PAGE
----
By Angela Copeland
I’ve been talking to a number of job seekers lately about illegal interview questions. They keep coming up, and I keep asking myself why that is. When you’re a job seeker, you may not realize how common illegal questions are because you’re interviewing for only one or two jobs at a time. But, surprisingly, they’re popping up in job interviews quite a bit.
Common illegal questions include: What is your marital status? How many children do you have? Are you planning to have more children? How old are you?
Honestly, it’s hard to understand why these questions are coming up. I have wondered how hiring managers don’t seem to know what not to ask. And, I’ve wondered why they’re even asking at all.
In some cases, the hiring manager may be simply trying to make small talk. They may be trying to get to know you. But, it’s really hard to say. In some cases, the hiring manager is clearly asking the question for unethical reasons. But, in other cases, someone may have been trying to make casual conversation and may have unknowingly stumbled into murky waters.
So, why does it keep happening? My best guess is this. Hiring managers are rarely trained on what not to ask. Human resources often assume that in today’s day in age, we all know what not to ask. Then, when the hiring manager does ask these questions, the candidate doesn’t react negatively. The reason is this: if you want the job, you don’t get upset by a potentially off-putting question. That’s a fast way to eliminate yourself from the candidate pool. So, the hiring manager gets no feedback in the moment. After the hiring process, if you’re not selected, you have little to no interaction with the company. You are at times lucky to get an automated rejection email for your time.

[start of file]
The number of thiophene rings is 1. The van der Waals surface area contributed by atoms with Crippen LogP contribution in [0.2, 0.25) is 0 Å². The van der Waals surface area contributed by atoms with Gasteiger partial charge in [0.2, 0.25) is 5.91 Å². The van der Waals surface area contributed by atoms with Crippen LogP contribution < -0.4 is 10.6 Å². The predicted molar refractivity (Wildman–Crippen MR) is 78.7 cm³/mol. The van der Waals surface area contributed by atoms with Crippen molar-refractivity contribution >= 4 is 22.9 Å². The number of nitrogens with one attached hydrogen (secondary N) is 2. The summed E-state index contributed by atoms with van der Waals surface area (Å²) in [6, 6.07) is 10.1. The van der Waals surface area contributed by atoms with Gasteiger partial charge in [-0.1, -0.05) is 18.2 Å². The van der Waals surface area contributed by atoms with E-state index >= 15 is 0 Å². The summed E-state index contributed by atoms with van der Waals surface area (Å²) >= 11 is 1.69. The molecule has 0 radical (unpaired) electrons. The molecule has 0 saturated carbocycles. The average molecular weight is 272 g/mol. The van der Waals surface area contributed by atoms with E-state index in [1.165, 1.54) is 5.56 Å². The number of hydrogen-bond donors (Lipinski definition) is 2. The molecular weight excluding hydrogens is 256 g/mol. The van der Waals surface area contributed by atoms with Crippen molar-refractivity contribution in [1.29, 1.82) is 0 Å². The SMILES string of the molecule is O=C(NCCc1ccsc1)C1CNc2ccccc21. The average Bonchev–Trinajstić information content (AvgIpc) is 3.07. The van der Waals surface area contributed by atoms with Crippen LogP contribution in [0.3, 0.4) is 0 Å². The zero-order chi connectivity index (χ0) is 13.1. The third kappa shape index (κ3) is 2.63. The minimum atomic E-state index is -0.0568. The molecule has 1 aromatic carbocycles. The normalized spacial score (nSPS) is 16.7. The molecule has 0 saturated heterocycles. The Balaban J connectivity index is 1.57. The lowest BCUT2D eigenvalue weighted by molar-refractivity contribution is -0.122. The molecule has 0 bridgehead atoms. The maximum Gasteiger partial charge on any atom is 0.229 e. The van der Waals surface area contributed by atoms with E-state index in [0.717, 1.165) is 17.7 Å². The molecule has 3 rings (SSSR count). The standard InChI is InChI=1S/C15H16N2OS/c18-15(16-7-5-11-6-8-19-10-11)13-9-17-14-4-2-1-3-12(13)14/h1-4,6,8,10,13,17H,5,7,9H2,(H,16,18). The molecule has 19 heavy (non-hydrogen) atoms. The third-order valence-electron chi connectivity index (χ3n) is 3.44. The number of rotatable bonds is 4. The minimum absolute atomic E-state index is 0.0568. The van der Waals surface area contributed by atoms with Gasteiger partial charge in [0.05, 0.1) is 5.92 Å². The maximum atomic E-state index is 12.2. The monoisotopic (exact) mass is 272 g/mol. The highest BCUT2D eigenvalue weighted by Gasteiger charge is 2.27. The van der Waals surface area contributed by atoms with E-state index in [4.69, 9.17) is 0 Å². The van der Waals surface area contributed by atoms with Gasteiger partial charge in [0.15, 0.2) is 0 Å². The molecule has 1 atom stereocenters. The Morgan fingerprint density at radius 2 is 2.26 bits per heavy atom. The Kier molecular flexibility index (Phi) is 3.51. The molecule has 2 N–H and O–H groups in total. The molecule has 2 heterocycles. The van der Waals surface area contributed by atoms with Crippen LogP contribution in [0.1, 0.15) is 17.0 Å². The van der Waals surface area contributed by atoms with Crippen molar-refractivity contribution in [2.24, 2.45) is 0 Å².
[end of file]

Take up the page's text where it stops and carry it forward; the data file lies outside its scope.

What’s a company to do? I propose that companies should install a system to solicit feedback from candidates. This would close the loop on hiring. The company could ask the candidate for anonymous feedback about their interview. It could then be routed to human resources who could be alerted to potential issues in questions. This would protect the company’s interests, educate the hiring manager, and improve the experience for the job seeker. It’s a win-win-win.
One company that is implementing something similar to this process is Amazon. After a candidate interviews with Amazon, they receive an anonymous survey titled “rate our phone interviews.” The survey asks whether or not the interview experience was frustration free. It also asks for what they could do to improve, and it gives the job seeker a free form text box to provide feedback.
Implementing this sort of feedback treats the job seeker like a valued player in the process – similar to a customer. And, this is a great foundation of mutual respect on which to build a future working relationship.
Angela Copeland, a career coach and founder of Copeland Coaching, can be reached at copelandcoaching.com.